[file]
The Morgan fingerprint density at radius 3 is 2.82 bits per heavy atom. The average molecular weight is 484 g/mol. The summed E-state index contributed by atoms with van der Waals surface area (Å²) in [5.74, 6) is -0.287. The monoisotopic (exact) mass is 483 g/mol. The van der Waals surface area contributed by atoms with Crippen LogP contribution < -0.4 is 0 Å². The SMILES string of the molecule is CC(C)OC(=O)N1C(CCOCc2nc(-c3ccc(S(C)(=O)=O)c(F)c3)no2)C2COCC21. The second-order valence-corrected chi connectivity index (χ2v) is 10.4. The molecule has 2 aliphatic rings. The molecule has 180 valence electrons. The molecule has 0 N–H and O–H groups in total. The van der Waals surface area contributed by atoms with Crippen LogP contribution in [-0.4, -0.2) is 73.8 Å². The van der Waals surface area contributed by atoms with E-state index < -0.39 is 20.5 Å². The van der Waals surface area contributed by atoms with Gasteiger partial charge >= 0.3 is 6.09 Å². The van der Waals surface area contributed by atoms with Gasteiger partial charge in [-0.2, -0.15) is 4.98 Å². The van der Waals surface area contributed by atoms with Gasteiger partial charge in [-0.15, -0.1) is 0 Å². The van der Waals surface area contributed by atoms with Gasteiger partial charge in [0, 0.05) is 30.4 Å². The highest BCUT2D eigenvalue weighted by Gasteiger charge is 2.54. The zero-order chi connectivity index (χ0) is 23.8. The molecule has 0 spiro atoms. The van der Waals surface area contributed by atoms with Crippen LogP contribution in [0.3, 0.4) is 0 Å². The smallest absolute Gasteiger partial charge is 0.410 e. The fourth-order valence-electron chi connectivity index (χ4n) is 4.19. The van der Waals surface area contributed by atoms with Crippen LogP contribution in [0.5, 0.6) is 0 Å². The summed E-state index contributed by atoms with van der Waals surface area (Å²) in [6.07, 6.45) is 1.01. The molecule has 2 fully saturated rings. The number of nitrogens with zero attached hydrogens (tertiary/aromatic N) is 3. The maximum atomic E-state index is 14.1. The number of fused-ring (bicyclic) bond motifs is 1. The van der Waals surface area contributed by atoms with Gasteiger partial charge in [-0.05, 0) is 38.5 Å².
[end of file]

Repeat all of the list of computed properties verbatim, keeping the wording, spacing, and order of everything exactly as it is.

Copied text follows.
The Morgan fingerprint density at radius 3 is 2.82 bits per heavy atom. The average molecular weight is 484 g/mol. The summed E-state index contributed by atoms with van der Waals surface area (Å²) in [5.74, 6) is -0.287. The monoisotopic (exact) mass is 483 g/mol. The van der Waals surface area contributed by atoms with Crippen LogP contribution < -0.4 is 0 Å². The SMILES string of the molecule is CC(C)OC(=O)N1C(CCOCc2nc(-c3ccc(S(C)(=O)=O)c(F)c3)no2)C2COCC21. The second-order valence-corrected chi connectivity index (χ2v) is 10.4. The molecule has 2 aliphatic rings. The molecule has 180 valence electrons. The molecule has 0 N–H and O–H groups in total. The van der Waals surface area contributed by atoms with Crippen LogP contribution in [-0.4, -0.2) is 73.8 Å². The van der Waals surface area contributed by atoms with E-state index < -0.39 is 20.5 Å². The van der Waals surface area contributed by atoms with Gasteiger partial charge >= 0.3 is 6.09 Å². The van der Waals surface area contributed by atoms with Gasteiger partial charge in [-0.2, -0.15) is 4.98 Å². The van der Waals surface area contributed by atoms with Gasteiger partial charge in [-0.15, -0.1) is 0 Å². The van der Waals surface area contributed by atoms with Gasteiger partial charge in [0, 0.05) is 30.4 Å². The highest BCUT2D eigenvalue weighted by Gasteiger charge is 2.54. The zero-order chi connectivity index (χ0) is 23.8. The molecule has 0 spiro atoms. The van der Waals surface area contributed by atoms with Crippen LogP contribution in [0.3, 0.4) is 0 Å². The smallest absolute Gasteiger partial charge is 0.410 e. The fourth-order valence-electron chi connectivity index (χ4n) is 4.19. The van der Waals surface area contributed by atoms with Crippen LogP contribution in [0.5, 0.6) is 0 Å². The summed E-state index contributed by atoms with van der Waals surface area (Å²) in [6.07, 6.45) is 1.01. The molecule has 2 fully saturated rings. The number of nitrogens with zero attached hydrogens (tertiary/aromatic N) is 3. The maximum atomic E-state index is 14.1. The number of fused-ring (bicyclic) bond motifs is 1. The van der Waals surface area contributed by atoms with Gasteiger partial charge in [-0.05, 0) is 38.5 Å².